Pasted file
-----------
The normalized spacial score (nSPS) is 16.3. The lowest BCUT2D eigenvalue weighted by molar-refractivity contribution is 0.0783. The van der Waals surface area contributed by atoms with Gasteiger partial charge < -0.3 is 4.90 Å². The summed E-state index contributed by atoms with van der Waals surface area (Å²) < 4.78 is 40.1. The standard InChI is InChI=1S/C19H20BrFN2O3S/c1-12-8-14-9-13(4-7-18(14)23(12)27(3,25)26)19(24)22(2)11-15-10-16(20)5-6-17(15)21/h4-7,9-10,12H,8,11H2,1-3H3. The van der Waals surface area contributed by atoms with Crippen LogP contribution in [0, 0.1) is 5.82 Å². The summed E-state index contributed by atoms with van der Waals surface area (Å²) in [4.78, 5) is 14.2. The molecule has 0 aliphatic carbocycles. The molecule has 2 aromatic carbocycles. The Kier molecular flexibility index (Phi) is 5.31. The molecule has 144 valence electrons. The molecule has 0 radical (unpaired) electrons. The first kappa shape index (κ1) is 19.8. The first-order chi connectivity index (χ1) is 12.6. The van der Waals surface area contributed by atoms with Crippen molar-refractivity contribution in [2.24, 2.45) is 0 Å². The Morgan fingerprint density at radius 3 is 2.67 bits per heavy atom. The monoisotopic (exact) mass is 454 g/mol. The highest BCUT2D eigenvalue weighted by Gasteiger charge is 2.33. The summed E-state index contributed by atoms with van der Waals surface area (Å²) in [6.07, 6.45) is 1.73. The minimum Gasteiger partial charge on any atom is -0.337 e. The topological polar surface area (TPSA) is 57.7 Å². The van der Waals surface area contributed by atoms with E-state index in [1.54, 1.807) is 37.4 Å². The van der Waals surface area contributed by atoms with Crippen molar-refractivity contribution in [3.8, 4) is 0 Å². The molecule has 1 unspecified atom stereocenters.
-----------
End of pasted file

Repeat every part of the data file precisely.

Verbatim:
The normalized spacial score (nSPS) is 16.3. The lowest BCUT2D eigenvalue weighted by molar-refractivity contribution is 0.0783. The van der Waals surface area contributed by atoms with Gasteiger partial charge < -0.3 is 4.90 Å². The summed E-state index contributed by atoms with van der Waals surface area (Å²) < 4.78 is 40.1. The standard InChI is InChI=1S/C19H20BrFN2O3S/c1-12-8-14-9-13(4-7-18(14)23(12)27(3,25)26)19(24)22(2)11-15-10-16(20)5-6-17(15)21/h4-7,9-10,12H,8,11H2,1-3H3. The van der Waals surface area contributed by atoms with Crippen LogP contribution in [0, 0.1) is 5.82 Å². The summed E-state index contributed by atoms with van der Waals surface area (Å²) in [4.78, 5) is 14.2. The molecule has 0 aliphatic carbocycles. The molecule has 2 aromatic carbocycles. The Kier molecular flexibility index (Phi) is 5.31. The molecule has 144 valence electrons. The molecule has 0 radical (unpaired) electrons. The first kappa shape index (κ1) is 19.8. The first-order chi connectivity index (χ1) is 12.6. The van der Waals surface area contributed by atoms with Crippen molar-refractivity contribution in [2.24, 2.45) is 0 Å². The Morgan fingerprint density at radius 3 is 2.67 bits per heavy atom. The monoisotopic (exact) mass is 454 g/mol. The highest BCUT2D eigenvalue weighted by Gasteiger charge is 2.33. The summed E-state index contributed by atoms with van der Waals surface area (Å²) in [6.07, 6.45) is 1.73. The minimum Gasteiger partial charge on any atom is -0.337 e. The topological polar surface area (TPSA) is 57.7 Å². The van der Waals surface area contributed by atoms with E-state index in [1.54, 1.807) is 37.4 Å². The van der Waals surface area contributed by atoms with Crippen molar-refractivity contribution in [3.8, 4) is 0 Å². The molecule has 1 unspecified atom stereocenters.